High School geometry curriculum requirements can be different from state to state. Even curriculum companies often focus on different concepts within the same subject. It is important to understand what the foundational geometry skills are, and then you can create or choose a curriculum to expand on those.
Foundational Skills for High School Geometry
Geometry is most often taught in the tenth grade, after a student has taken Algebra. In order to do well in the class, the student must have the math concepts from the earlier grades mastered. Review computation, measurement, patterns and algebraic thinking if you suspect that your student is behind in these areas.
Students will need the following to complete geometry successfully:
- Drawing compass
- Grid paper
Basic Scope and Sequence
Most geometry courses will cover the following. This is not a comprehensive list.
- Measuring the length of an object
- Measuring the angles of an object
- Bisectors and relationships on a line
- Using algebraic concepts to describe geometry
- Proving a theorem
- Conditional statements
- Creating compound statements and indirect proof
- Parallel lines
- Triangles and their corresponding parts
- Types of quadrilaterals
- Perimeter and area
- Lines, planes, polyhedra
- Surface Area
Usually during the last chapter or so the book will introduce trigonometry and will move from Euclidean Geometry into creative problem solving.
High School Geometry Curriculum Companies
There are numerous companies to choose from when it comes to high school geometry books. It is very important to choose a company whose educational methods and teaching techniques are in line with how your child learns.
Abeka chooses to teach Algebra II before geometry, meaning that geometry isn't taught until the eleventh grade. This company uses a traditional school approach to all of its subjects, teaching concepts relatively quickly and relying on quizzes and tests to determine how well the student understands the concepts presented.
There is an emphasis on doing proofs as well. The program includes hands on geometry; information about famous buildings, biographies and examples of how geography is used in the world. It is scripture based and relies heavily on quizzes, tests and memorization.
Bob Jones is similar to Abeka, although the pace is a little slower. Bob Jones requires geometry in the tenth grade, more in keeping with the way it is done in conventional school settings. Scripture based, this math program brings in an overview of geometry in technology, geometry in history and other interesting facts to go along with the daily work.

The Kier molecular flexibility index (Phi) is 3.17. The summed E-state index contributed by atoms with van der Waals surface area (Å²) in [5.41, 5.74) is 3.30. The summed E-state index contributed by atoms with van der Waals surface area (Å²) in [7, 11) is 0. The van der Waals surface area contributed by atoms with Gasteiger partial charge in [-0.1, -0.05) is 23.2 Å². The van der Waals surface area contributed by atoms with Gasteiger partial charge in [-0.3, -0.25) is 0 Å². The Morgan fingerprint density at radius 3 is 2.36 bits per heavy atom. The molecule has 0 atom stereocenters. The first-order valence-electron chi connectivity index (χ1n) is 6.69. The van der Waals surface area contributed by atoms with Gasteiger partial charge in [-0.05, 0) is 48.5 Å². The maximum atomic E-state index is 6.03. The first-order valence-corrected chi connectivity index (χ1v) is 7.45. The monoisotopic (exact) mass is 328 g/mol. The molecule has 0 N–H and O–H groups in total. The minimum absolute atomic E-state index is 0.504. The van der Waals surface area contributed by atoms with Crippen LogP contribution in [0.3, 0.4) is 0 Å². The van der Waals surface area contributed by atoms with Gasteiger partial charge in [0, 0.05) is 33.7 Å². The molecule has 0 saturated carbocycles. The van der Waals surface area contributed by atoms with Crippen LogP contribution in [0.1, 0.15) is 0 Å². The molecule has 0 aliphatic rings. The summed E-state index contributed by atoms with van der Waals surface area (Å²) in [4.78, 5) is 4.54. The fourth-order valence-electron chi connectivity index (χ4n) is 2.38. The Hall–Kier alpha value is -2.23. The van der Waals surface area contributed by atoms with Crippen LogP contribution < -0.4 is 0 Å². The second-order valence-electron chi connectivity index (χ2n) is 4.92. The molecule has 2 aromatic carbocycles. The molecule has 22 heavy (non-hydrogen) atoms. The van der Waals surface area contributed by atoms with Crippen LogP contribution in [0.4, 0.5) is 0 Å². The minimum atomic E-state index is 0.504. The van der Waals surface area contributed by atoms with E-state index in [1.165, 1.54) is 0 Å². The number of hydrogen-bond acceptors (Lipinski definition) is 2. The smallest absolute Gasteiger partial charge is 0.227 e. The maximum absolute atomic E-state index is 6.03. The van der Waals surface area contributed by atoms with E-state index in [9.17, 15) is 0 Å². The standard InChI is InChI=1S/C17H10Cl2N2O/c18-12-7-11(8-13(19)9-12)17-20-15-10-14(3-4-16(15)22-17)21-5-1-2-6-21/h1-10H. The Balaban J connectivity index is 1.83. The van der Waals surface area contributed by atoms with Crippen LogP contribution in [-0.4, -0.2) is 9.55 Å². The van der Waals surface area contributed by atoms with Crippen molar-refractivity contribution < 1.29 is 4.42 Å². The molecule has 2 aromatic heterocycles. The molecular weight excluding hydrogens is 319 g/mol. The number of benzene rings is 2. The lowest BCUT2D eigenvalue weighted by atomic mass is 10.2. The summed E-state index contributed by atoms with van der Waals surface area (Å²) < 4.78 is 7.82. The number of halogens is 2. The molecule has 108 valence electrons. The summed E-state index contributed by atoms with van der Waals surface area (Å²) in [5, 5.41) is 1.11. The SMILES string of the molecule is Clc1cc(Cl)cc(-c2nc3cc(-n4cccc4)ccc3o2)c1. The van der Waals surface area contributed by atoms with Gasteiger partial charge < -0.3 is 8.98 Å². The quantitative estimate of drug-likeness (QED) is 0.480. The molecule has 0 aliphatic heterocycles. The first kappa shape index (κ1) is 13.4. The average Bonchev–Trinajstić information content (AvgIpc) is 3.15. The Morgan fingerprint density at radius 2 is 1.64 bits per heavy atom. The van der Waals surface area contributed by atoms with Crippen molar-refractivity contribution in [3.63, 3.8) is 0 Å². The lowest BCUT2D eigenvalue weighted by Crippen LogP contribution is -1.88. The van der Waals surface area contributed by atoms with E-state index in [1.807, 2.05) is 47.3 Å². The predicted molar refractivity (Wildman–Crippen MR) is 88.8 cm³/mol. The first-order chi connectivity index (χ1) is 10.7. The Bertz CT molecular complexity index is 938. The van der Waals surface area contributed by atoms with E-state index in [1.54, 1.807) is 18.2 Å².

Teaching Textbooks is a unique program that consists of workbooks and CD-ROMs that have lectures and lessons. Like Abeka, Teaching Textbooks introduces geometry in the eleventh grade after Algebra II.
The curriculum is especially good for visual or auditory learners, and the program encourages increasingly independent learning.
Saxon Geometry like all Saxon math texts uses an incremental approach to geometry. A new concept is introduced, there will be a few practice problems and then the student will have numerous review problems that span the earlier lessons.
People who love Saxon, love it. People who hate it, hate it. It seems that there is no in between area in this program. The student can get bogged down in the sheer number of problems. Most homeschoolers do not feel a need to do all of the problems if the student has grasped the concept; preferring to do all even numbered problems one lesson and all odd numbered problems the next.
Alpha Omega Geometry is a self paced program that allows a student to learn at his own rate. The year is divided into several workbooks, or LIFEPACs, which contain the materials as well as tests. This is one of the least expensive options and you can buy each workbook individually if you like.
Alpha Omega also produces a computer math course, Switched On Schoolhouse, which allows your student to work at his own pace with the help of interactive video and CD-ROM.
Is It Possible to Write Your Own Geometry Curriculum?
It may be possible to write your own geometry curriculum but it is difficult unless you have an extensive background in geometry. You can use various websites that have worksheets and online teaching, but generally these are best used as additional practice.
Choosing a high school geometry curriculum can seem overwhelming because of the sheer numbers of curricula available to the homeschool family. Take a deep breath, read the reviews and talk to others who have used the texts that you are most interested in. No matter what manufacturer you choose, teaching and learning geometry takes consistency and commitment.